The Unexpected Joys of #FirstSevenJobs

A hashtag-fueled celebration of crooked career paths and unlikely beginnings

Mujahid Safodien / AP

It (almost) goes without saying that all social-media-based calls for self-disclosure are bait for parody, political satire, and incisive social criticism, and #FirstSevenJobs—a meme that came to life this past weekend— was no different. The initial solicitation came from Marion Call, a singer-songwriter who asked her fans to chime in with a list of their early jobs to help her write a song. Soon enough, there were thousands upon thousands of entries.

Of course, much of the attention has gone to the array of participating celebrities, many of whom reached their anointed positions by circuitous routes. It’s fun to imagine a young Stephen Colbert marrying ketchup bottles in a diner or aspiring to be the Richard Roma of the futon world or to picture Hamilton creator Lin-Manuel Miranda peddling slushees or Happy Meals. Prior to becoming the COO of Facebook and head of a movement, Sheryl Sandberg was a twice-fired babysitter who made the leap to a World Bank post in India after a stint as an aerobics instructor. (Naturally, Sandberg posted her entry on Facebook, where hundreds of commenters attached their own stories.)

What is compelling about this snapshot of career trajectories is that it, by nature, emphasizes a career as a journey and not necessarily the logical result of a blinkered, do what you love mantra. It also implicitly belies and discourages narratives fashioned by nepotism and privilege (although this path was the target of some of the meme’s ire). It’s easy to reduce working a paper route to an empty trope until hundreds of people claim it before your very eyes. That the meme started, however inadvertently, over the weekend allowed it to serve, however inadvertently, as a counterweight to the ritual unfurling of resume highlights served up by wedding and celebration announcements in major papers.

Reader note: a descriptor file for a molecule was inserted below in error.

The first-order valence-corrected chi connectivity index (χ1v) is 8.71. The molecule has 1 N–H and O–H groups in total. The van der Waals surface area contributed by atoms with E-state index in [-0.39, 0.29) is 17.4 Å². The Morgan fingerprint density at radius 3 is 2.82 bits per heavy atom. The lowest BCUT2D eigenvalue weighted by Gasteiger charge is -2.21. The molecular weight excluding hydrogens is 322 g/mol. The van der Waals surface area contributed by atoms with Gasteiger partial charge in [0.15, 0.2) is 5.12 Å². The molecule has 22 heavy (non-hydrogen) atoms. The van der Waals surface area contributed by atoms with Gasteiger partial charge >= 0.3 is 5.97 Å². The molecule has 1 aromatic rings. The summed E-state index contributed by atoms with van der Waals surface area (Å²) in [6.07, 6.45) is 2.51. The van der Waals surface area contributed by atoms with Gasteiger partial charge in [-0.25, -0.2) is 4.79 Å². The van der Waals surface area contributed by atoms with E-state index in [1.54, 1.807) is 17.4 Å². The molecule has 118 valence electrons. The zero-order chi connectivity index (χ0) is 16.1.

It was also illuminating. Over at Bloomberg, for example, the meme offered up a chance to highlight some stats on the changing nature of teen employment and trace the steady decline of the American rite of the summer job. And, with the younger set in mind, there was also rightly some despair.

Nevertheless, beneath many of the entries hummed a sense of pride. Is this particular brand of navel-gazing a good thing or a bad thing? It depends. Writing in The Atlantic earlier this year,  Robert H. Frank copped E.B. White’s famous remark on the divide between those who see themselves as industrious and those who see themselves as lucky. “Luck is not something you can mention in the presence of self-made men,” White once wrote.

Citing some studies, Frank offers that fixating on one’s own mythology without also acknowledging good fortune apparently makes a person “less generous and public-spirited” and less willing to invest in what might help deliver success to others. “Happily, though,” he added, “when people are prompted to reflect on their good fortune, they become much more willing to contribute to the common good.” It’s an encouraging thought, but it’s hard to see that catching on as a meme anytime soon.